Swiss Pension System

Swiss Pension Overview

As an international worker resident in Switzerland it is vital to understand the workings of the Swiss Pension system. Whether you are planning to retire in Switzerland or move on somewhere else making the most of the system will assist you in your retirement planning.

There are three main pillars to the pension system in Switzerland.

  • Pillar 1 (state)
  • Pillar 2 (occupational)
  • Pillar 3 (private)

Pillar 1

Also known as the Old Age and Survivors Insurance (OASI).This is the equivalent to the UK State Pension or US Social Security and is provided by the Swiss Government. Contributions are mandatory and are made by both employer and employee.

OASI also includes

Unemployment Insurance

Unemployment Insurance

Supplementary Insurance

Compensation for loss of earnings

The level of retirement income is dependant on marital status, number of years paid into the system and level of contributions made.

Retirement is from age 65 for both men and women and in order to receive the full pension contributions must have been made from age 20until retirement age.

Pillar 2

Pillar 2 pensions are made up of 2 parts a and b. Pillar 2ais the mandatory occupational scheme in Switzerland whilst Pillar 2b is the nonmandatory element. 2a contributions are based on employer and employee contributions as a percentage of salary up to a certain level. For higher earners contributions will also be made into 2b pensions. The level of contributions between employer and employee is subject to the employment contract.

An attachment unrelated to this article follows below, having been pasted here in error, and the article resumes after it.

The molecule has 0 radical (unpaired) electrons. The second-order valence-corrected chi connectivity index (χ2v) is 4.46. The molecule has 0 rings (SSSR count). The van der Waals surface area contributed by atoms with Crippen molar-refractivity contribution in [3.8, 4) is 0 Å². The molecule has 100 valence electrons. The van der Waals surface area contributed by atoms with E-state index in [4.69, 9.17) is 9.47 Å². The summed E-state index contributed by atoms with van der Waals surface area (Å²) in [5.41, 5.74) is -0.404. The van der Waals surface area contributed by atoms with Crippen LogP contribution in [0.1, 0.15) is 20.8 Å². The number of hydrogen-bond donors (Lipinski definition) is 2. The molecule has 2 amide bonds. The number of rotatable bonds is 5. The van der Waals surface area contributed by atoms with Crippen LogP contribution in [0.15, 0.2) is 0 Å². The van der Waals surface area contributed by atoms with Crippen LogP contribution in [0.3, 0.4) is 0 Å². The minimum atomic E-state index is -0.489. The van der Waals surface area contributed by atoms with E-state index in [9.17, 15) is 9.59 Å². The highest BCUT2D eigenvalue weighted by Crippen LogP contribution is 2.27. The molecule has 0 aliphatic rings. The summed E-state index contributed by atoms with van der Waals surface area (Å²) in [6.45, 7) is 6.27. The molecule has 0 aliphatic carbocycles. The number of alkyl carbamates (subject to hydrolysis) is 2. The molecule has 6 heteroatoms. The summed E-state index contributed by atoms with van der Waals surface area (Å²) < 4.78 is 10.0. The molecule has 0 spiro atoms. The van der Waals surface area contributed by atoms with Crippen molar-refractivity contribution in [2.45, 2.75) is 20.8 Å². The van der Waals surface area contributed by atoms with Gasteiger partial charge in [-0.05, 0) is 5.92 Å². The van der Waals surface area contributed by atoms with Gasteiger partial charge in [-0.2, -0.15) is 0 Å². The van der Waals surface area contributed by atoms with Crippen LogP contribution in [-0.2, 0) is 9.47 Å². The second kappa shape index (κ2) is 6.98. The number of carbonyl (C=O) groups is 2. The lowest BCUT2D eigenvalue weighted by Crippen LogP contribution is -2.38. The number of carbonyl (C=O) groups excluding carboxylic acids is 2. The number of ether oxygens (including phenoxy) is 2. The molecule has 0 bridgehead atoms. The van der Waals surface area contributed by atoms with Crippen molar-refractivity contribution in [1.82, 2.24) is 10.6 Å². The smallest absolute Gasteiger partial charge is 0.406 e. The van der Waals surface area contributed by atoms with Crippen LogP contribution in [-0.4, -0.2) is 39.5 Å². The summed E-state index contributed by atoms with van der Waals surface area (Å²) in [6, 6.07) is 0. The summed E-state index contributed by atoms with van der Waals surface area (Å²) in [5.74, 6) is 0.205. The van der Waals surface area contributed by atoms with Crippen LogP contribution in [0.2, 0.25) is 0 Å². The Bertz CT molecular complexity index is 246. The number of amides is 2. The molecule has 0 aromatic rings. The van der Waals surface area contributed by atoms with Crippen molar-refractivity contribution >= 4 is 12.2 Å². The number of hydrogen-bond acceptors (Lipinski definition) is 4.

All contributions receive tax relief and growth within the account is tax free.

Upon retirement then there are options for lump sum distributions or income or a mix of the two, however the level of these benefits is dependant on the size of the fund at retirement which is subject to the levels of contributions and investment performance.

Pillar 3

Pillar 3 pensions are also made up of 2 parts a and b. Pillar 3 pensions are private pensions and unlike pillar 1 and 2a are not mandatory.  Pillar 3a pensions receive full tax relief on contributions and are therefore subject to an annual cap of CHF 6,883

Benefits can be taken at retirement at age 65, however can also be used to purchase a property or start a business.

Pillar 3b benefits work in a very similar way, however there is no tax relief on contributions and therefore no limit to how much can be paid in each year. Benefits from the plan do not necessarily need to be set to age 65 and can be set much younger.


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